10 grocery shopping habits from around the world that could save time and get you fresher food

Flickr / US Army Corps of EngineersGrocery shopping habits vary around the world.
  • Most people around the world grocery shop, though their habits may differ.
  • Some of these habits save money, time, and waste.
  • Shoppers in the UK are buying smaller amounts of food more frequently in an effort to reduce waste.
  • If you are short on time, try ordering groceries online like some shoppers in China.

Around the world, people shop for groceries a bit differently. And although habits vary, many shoppers put a lot of emphasis on choosing healthy, fresh foods, finding great deals, or buying particular foods from specialty shops.

Here are some great grocery shopping habits around the world that you might want to adapt.

Try reducing food waste like some shoppers in the UK.

According to a Waitrose report, shoppers in the UK are buying smaller amounts of food more frequently in an effort to reduce waste and save money by not buying more food than what’s necessary. Some shoppers visit grocery stores multiple times per day.

Consider buying organic, sustainably-sourced foods like some shoppers in the Netherlands.

iStockMany shoppers try to buy organic food.

According to a report by the USDA Foreign Agricultural Service, more and more shoppers in the Netherlands prefer to buy organic food over conventional food.

The report also said many shoppers in the Netherlands seek out products that are sustainably sourced.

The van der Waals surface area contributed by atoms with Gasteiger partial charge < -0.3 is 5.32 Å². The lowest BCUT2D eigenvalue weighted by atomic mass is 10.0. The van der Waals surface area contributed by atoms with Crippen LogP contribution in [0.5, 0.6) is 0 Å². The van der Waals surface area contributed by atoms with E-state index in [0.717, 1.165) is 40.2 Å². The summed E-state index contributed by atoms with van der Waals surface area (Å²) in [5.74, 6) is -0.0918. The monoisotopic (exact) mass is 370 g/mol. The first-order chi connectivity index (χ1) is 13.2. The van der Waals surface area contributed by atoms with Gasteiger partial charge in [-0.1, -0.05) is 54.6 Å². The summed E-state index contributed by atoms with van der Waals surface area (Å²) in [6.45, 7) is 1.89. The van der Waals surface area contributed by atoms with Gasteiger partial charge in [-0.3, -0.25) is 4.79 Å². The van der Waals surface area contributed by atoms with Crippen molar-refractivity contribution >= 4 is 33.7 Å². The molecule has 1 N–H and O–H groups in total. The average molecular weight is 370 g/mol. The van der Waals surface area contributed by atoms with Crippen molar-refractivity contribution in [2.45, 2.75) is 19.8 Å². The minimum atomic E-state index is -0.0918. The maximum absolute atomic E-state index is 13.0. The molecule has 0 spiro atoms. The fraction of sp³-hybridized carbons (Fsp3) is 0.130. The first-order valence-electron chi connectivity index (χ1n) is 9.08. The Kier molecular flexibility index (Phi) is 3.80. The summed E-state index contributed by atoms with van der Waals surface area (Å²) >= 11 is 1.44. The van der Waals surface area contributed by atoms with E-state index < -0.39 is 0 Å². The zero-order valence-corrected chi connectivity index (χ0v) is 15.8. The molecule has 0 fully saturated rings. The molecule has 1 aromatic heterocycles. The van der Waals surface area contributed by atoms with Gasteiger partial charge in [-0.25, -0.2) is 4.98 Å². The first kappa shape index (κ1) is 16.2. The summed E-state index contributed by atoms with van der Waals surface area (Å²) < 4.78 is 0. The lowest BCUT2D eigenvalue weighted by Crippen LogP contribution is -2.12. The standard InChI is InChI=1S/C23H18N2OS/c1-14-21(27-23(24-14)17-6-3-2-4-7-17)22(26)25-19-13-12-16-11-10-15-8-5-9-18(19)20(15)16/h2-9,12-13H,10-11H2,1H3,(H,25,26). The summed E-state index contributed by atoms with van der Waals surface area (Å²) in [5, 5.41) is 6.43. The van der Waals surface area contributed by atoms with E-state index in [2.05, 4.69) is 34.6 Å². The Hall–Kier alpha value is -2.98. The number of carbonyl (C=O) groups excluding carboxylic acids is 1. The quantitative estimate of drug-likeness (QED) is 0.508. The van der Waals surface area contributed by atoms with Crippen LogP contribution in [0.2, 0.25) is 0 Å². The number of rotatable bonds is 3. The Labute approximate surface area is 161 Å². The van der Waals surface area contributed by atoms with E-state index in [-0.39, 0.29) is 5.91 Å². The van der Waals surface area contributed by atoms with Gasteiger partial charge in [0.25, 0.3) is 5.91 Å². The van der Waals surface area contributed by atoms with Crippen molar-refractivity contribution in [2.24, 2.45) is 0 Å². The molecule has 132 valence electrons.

Shopping locally like many in Italy could score you fresher ingredients.

Grocery shopping is considered a traditional activity in Italy. According to Italy magazine, many shoppers try to purchase their food from local grocers.

Whether it is fruits, vegetables, meats, and cheeses or occasional treats like pastries or cakes, many Italian grocery stores try to offer locally-sourced foods. Because of this, food markets are also quite popular.

Many shoppers in Japan don’t shy away from frozen foods — and it can be cost-effective and convenient.

miran/FlickrFrozen vegetables can be just as healthy as fresh ones.

With packed daily schedules but a desire to eat healthily, many Japanese shoppers are adding frozen vegetables to their lists, according to Euro Fresh Distribution’s reports.

Frozen food doesn’t go bad nearly as quickly as fresh food. Plus, aside from being generally cost-effective, frozen vegetables can be just as healthy if not healthier than fresh ones.

According to the report, shoppers in Japan also tend to stock up on single-serving foods, which can be handy for individuals who live alone.

If you are short on time, try ordering groceries online like some shoppers in China.

ShutterstockOrdering groceries online can be efficient for some.

It’s becoming quite commonplace to order groceries online in China. According to data collected by IGD, China’s online grocery market is predicted to more than double by 2020.

Ordering groceries online can be useful for those who don’t always have time to grocery shop. Plus, it can be easier to compare prices.

Try picking up items from several different grocers like some shoppers in Greece.